Friday, July 1, 2011
The dream of the buzz app with the adorable name saving copyright for all mankind (Subtitle: A long-term solution for a short-term thinking world)
"If your method is so great, why haven't I heard about you?".
Answer: I am not sure. Since the web is a new phenomenon, there is really nothing in history to compare it to. What is the "way it's supposed to be done" when it comes to a problem this huge? Tens of billions of counterfeit songs competing with paid. Retailers like HMV at death's door. This is unprecedented.
Do you really think some "buzz app", with an adorable name, is going to come along and everybody's going to love it so much that they stop using their counterfeits and start paying for content all the sudden?
No. We've got to exercise our brain muscles to find a solution. Just like "The Revolution Will Not Be Televised", "The Answer May Not Fit on a Bumper Sticker."
The investors in the web right now seem not to be focused on real solutions but rather on following the crowd of users. FOMA is a big factor driving investment (Fear Of Missing Out). (Query: Is there anything that Groupon does that somebody else cannot possibly do?)
The other problem is that the Digital Content Exchange is a new ecosystem for copyrights that helps everybody. The stakeholders in digital media do not seem interested in doing something that helps *everybody*, they want to do something that helps only themselves.
An exchange is defined as “a system that allows competitors to compete fairly and creates efficiency”. Guess what? If you are a giant stakeholder, and you have a competitive advantage, you don't want something that could potentially rearrange the competitive deck-chairs even if you are on the Titanic (like the record companies).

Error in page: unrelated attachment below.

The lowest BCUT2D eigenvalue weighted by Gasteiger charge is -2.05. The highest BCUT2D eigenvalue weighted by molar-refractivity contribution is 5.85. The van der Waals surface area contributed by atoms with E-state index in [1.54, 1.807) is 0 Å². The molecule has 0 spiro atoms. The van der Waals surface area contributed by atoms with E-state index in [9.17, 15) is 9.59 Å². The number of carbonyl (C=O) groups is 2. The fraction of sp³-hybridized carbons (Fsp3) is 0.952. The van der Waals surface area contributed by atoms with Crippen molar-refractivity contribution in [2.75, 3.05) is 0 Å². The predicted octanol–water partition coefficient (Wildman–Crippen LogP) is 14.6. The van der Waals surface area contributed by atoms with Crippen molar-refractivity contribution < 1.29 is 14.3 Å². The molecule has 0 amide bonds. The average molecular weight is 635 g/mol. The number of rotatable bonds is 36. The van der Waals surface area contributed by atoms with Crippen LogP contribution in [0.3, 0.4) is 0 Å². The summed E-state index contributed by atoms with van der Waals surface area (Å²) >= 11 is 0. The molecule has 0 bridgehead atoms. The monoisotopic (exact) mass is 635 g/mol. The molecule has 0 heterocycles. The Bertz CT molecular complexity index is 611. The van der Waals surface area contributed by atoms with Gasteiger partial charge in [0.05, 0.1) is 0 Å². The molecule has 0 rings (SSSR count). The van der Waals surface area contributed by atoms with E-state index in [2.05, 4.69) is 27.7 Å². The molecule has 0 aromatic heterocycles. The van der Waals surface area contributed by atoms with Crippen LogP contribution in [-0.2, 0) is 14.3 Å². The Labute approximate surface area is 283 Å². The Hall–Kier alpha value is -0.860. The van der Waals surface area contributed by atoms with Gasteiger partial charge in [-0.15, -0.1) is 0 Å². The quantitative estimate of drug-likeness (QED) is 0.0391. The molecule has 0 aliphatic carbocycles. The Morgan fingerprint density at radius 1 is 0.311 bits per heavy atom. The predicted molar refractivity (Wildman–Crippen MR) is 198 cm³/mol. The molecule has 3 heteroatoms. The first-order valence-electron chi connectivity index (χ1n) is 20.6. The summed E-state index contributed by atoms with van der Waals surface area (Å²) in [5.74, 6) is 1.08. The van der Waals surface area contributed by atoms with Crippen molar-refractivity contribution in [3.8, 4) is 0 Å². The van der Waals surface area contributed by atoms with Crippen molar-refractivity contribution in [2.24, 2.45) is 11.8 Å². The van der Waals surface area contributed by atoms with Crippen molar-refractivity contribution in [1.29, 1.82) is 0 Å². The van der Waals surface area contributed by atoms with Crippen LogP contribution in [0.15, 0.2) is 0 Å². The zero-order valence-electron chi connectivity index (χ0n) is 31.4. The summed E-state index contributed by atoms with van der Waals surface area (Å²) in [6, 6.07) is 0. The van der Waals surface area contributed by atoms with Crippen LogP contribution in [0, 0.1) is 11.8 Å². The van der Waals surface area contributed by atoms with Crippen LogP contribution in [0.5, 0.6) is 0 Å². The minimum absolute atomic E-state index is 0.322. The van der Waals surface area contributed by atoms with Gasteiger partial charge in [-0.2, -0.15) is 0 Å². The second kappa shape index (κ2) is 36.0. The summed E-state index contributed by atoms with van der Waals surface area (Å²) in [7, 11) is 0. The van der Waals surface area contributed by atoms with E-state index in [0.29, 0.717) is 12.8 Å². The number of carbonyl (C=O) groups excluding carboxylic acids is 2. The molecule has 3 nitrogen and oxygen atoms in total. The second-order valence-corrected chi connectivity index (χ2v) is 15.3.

And then there is short-term thinking. As Lefsetz said this week in his column "They Should All Pay": "if you don’t think there’s short term thinking at America’s corporations read The Wall Street Journal, it’s all about quarterly profits. Long term is almost irrelevant. But it’s all that’s relevant if you’re a (musical) act."
So we are trying to sell a long-term solution to people for whom the long term is “almost irrelevant”. And the people for whom a long-term solution is all that's relevant by-and-large don't understand our solution because it's a smidgen on the technical side and .. after all ... they're artists, not tech innovators. So it is not really surprising that the Exchange is still in beta.
For the record, we've had high-level discussions with Google, the RIAA, the IFPI, the Federal IP Task Force, Apple (investment people only, not tech people). Everyone who has bothered to understand our system has admitted, tacitly or expressly, that this ecosystem will work. They just don't want to be the ones to bring it up to scale. Fortunately, a lot less effort is needed now in order to bring it up to scale than a few years ago, because many of the key components that we have been recommending for the past 8 years have recently been put in place (e.g. registration, cloud storage and immobilization).
A formidable DCE could be put together right now, simply with all the registration info, digital purchase info, and digital master files that already exist. If everybody who has possession of this info shared it with the Exchange.
I'm telling you ... Users would LOVE it too. It would be like they died and went to (cloud) heaven. It would be the most user-centric media experience ever. But if we have to build an exchange, new user by new user, immobilized track by immobilized track … it is going to take a while. What can you do, from where you sit in the industry, to help get this idea out there so it can get to scale more quickly?? Or so that the idea can be just discussed? Who in your circle needs to know about this?? Be a part of history ... Hit them up, now!